There is also a number of people who are booked into the jail frequently:
“A small subset of people (581) are cycling in and out of the jail repeatedly (six or more times), which contributes significantly to admissions and bed-days,” the report states. “These individuals are booked primarily on administrative charges related to civil issues and/or alleged nonperson, nonviolent offenses, and their frequent interaction with the criminal legal system indicates there are likely underlying needs that continue to go unaddressed.”
Researchers provided the county several recommendations in their report and during their Dec. 13 presentation to the Douglas County Criminal Justice Coordinating Council. Some of them are already in progress, such as a self-help center at the Douglas County District Court, and expansion of non-law enforcement teams that are equipped to handle behavioral health crises.
The report also provides its recommendations summarized by decision point — pre-arrest, pre-charging, bail setting, failures to appear and failures to pay, probation and sentencing.
Here are a just few recommendations from the report:
• Citation policy: “The Sheriff and Chiefs should develop written department policies requiring their officers to issue notices to appear and/or citations in all eligible cases where there is no identifiable imminent threat to another person or people, and make the policy uniform across departments. Implementation should be monitored and examined for any unintended disparities that may persist.”
• Clarify summons forms: “The Courts should redesign their summons forms to ensure they are clear and user-friendly. Jurisdictions that have redesigned court summons paperwork to be more accessible and implemented text message reminders for court dates decreased their FTA rate by 36 percent.”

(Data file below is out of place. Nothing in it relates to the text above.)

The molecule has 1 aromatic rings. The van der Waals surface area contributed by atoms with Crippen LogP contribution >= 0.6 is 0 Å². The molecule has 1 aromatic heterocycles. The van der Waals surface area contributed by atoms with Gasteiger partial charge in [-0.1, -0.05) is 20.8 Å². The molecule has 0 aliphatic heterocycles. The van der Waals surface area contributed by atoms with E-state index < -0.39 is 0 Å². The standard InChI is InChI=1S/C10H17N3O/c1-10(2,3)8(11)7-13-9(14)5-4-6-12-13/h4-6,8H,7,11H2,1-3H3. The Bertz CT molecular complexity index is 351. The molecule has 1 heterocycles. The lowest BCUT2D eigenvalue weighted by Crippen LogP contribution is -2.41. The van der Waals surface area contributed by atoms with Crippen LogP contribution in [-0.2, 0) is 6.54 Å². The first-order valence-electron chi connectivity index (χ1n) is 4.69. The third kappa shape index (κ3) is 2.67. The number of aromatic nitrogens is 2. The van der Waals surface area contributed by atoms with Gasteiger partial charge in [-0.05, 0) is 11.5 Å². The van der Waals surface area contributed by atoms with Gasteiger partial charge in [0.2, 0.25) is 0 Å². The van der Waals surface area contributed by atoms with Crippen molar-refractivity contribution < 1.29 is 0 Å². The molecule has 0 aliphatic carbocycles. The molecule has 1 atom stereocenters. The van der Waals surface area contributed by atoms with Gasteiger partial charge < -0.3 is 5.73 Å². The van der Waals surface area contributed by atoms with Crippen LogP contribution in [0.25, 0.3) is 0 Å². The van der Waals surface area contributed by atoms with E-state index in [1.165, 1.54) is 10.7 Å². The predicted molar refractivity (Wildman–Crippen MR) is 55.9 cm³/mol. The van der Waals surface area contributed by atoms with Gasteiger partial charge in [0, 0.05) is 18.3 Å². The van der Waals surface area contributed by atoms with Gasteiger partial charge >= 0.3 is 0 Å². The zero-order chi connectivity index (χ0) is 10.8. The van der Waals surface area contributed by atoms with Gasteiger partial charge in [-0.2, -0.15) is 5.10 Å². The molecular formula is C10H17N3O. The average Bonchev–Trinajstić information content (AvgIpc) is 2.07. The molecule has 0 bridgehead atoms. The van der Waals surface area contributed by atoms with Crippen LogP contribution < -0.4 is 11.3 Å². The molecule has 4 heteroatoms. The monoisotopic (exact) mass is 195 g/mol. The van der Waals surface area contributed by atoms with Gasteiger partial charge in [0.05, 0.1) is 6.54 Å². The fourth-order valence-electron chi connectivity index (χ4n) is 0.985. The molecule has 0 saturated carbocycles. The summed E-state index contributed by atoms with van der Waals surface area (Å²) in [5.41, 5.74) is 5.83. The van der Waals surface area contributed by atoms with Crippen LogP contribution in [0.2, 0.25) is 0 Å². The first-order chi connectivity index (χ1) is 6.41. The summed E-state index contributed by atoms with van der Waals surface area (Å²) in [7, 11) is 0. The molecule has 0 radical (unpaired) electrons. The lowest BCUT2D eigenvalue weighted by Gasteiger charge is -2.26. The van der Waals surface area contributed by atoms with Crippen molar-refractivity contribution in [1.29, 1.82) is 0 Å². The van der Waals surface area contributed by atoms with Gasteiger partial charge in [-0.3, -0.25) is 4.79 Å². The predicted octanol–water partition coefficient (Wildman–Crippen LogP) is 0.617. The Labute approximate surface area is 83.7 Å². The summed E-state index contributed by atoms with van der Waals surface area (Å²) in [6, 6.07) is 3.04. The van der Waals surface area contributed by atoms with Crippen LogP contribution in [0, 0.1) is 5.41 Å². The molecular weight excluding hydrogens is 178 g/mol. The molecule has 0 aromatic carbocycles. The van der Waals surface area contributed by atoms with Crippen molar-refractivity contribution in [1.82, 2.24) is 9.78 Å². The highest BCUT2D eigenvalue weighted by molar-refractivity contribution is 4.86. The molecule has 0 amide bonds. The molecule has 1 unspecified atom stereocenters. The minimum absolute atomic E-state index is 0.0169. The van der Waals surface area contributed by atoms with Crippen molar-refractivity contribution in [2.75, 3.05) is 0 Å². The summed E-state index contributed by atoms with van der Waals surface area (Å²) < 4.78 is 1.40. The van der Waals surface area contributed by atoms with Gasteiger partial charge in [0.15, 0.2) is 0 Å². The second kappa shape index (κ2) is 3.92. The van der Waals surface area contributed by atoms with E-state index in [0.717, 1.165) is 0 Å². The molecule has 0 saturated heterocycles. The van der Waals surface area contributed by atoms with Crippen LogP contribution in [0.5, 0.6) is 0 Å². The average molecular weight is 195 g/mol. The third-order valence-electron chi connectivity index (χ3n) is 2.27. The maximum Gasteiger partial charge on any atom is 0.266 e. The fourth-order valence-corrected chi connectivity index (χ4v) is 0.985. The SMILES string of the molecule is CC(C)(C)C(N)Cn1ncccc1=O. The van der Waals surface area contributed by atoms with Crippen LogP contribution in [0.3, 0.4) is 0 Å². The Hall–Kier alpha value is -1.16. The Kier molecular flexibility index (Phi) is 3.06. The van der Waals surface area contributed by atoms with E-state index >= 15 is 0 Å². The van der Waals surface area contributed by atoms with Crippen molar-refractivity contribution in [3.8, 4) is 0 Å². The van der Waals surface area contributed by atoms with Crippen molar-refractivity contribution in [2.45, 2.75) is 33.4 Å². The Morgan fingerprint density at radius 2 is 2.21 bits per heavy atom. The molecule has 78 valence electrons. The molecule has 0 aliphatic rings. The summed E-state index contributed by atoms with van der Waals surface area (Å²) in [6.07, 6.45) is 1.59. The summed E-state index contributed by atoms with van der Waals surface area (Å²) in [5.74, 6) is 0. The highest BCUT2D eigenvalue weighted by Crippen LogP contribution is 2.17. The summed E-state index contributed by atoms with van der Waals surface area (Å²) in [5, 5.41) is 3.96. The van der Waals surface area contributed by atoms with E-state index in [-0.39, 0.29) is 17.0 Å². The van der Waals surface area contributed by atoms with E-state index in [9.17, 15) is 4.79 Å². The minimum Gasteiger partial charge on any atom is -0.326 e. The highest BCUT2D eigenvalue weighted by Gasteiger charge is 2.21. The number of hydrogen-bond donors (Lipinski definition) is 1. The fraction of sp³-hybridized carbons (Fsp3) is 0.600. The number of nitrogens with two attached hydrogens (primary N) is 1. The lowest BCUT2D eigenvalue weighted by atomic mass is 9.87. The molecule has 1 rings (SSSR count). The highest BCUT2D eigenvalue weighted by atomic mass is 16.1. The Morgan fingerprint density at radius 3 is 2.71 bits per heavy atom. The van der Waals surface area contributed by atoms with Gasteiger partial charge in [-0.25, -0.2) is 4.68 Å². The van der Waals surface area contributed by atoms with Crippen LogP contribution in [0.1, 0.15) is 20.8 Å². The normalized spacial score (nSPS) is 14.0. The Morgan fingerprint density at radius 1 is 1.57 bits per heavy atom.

• Review fee revenue: ”Investigate the percent of the Lawrence and Douglas (County) budgets that are derived from fines, fees, and costs and identify alternative budgetary strategies where necessary to avoid misaligned incentives.”
• Court hours: “Expand court hours for both district and municipal courts so that people who work or have caregiver responsibilities can appear either in the evenings or on weekends.”
• Rethink hallucinogens: “40 percent of pretrial drug possession admissions were for misdemeanor charges, primarily for possession of a hallucinogenic drug, followed by drug paraphernalia. A large body of research has emerged around the use of psilocybin mushrooms and other psychoactive substances, which have been used both medicinally and ceremonially for thousands of years and are not considered addictive. Not only do psilocybin and lysergic acid diethylamide (LSD) have very low levels of toxicity, but epidemiological studies have also shown lower rates of mental health disorders and suicide among people who have used them. … Pass local ordinances decriminalizing personal drug possession, and invest in accurate drug education and safety-planning. Alternatively, develop local law enforcement policies deprioritizing arrest and enforcement for psychoactive substances.”
The full report and presentation to the CJCC are below.20221213-Vera-study
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Lawrence advocacy group Justice Matters invites community members to an educational meeting about a study that highlighted stark racial disparities in incarceration and found that most bookings into the Douglas County jail are for minor, nonviolent charges, among other conclusions.
Researchers have finished a draft report from a long-running law enforcement contact study, which has confirmed that Black drivers are 2.73 times more likely to get stopped than white drivers in Douglas County, and drivers of color are 1.72 times more likely to be searched.